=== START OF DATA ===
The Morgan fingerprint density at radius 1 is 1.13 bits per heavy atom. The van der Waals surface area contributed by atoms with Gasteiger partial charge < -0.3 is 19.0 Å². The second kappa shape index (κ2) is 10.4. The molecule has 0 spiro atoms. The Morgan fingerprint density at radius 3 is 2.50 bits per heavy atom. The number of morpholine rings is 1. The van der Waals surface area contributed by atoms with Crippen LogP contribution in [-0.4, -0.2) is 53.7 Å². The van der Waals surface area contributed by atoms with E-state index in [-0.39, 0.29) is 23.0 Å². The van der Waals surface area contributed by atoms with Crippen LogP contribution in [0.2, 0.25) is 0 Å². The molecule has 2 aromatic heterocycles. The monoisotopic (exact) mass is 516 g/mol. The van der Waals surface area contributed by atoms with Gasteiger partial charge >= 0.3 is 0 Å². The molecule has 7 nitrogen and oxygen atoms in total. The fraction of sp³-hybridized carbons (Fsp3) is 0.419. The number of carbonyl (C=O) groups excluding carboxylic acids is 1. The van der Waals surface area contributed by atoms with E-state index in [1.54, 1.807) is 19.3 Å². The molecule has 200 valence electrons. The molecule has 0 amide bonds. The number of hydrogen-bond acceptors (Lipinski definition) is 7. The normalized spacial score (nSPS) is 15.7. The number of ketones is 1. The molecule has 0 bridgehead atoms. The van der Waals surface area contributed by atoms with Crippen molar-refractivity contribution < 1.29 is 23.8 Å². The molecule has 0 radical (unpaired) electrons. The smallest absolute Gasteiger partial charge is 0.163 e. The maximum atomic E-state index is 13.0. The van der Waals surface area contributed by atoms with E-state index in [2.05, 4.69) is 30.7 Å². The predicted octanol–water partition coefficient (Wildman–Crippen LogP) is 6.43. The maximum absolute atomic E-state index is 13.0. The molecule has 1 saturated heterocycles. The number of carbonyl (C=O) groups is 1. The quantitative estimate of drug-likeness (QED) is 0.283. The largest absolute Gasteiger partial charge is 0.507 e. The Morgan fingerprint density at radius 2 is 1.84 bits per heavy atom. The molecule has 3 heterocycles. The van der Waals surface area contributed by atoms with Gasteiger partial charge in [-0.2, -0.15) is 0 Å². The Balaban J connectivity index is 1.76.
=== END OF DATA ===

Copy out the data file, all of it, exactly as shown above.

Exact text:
The Morgan fingerprint density at radius 1 is 1.13 bits per heavy atom. The van der Waals surface area contributed by atoms with Gasteiger partial charge < -0.3 is 19.0 Å². The second kappa shape index (κ2) is 10.4. The molecule has 0 spiro atoms. The Morgan fingerprint density at radius 3 is 2.50 bits per heavy atom. The number of morpholine rings is 1. The van der Waals surface area contributed by atoms with Crippen LogP contribution in [-0.4, -0.2) is 53.7 Å². The van der Waals surface area contributed by atoms with E-state index in [-0.39, 0.29) is 23.0 Å². The van der Waals surface area contributed by atoms with Crippen LogP contribution in [0.2, 0.25) is 0 Å². The molecule has 2 aromatic heterocycles. The monoisotopic (exact) mass is 516 g/mol. The van der Waals surface area contributed by atoms with Gasteiger partial charge >= 0.3 is 0 Å². The molecule has 7 nitrogen and oxygen atoms in total. The fraction of sp³-hybridized carbons (Fsp3) is 0.419. The number of carbonyl (C=O) groups excluding carboxylic acids is 1. The van der Waals surface area contributed by atoms with E-state index in [1.54, 1.807) is 19.3 Å². The molecule has 200 valence electrons. The molecule has 0 amide bonds. The number of hydrogen-bond acceptors (Lipinski definition) is 7. The normalized spacial score (nSPS) is 15.7. The number of ketones is 1. The molecule has 0 bridgehead atoms. The van der Waals surface area contributed by atoms with Crippen molar-refractivity contribution < 1.29 is 23.8 Å². The molecule has 0 radical (unpaired) electrons. The smallest absolute Gasteiger partial charge is 0.163 e. The maximum atomic E-state index is 13.0. The van der Waals surface area contributed by atoms with E-state index in [2.05, 4.69) is 30.7 Å². The predicted octanol–water partition coefficient (Wildman–Crippen LogP) is 6.43. The maximum absolute atomic E-state index is 13.0. The molecule has 1 saturated heterocycles. The number of carbonyl (C=O) groups is 1. The quantitative estimate of drug-likeness (QED) is 0.283. The largest absolute Gasteiger partial charge is 0.507 e. The Morgan fingerprint density at radius 2 is 1.84 bits per heavy atom. The molecule has 3 heterocycles. The van der Waals surface area contributed by atoms with Gasteiger partial charge in [-0.2, -0.15) is 0 Å². The Balaban J connectivity index is 1.76.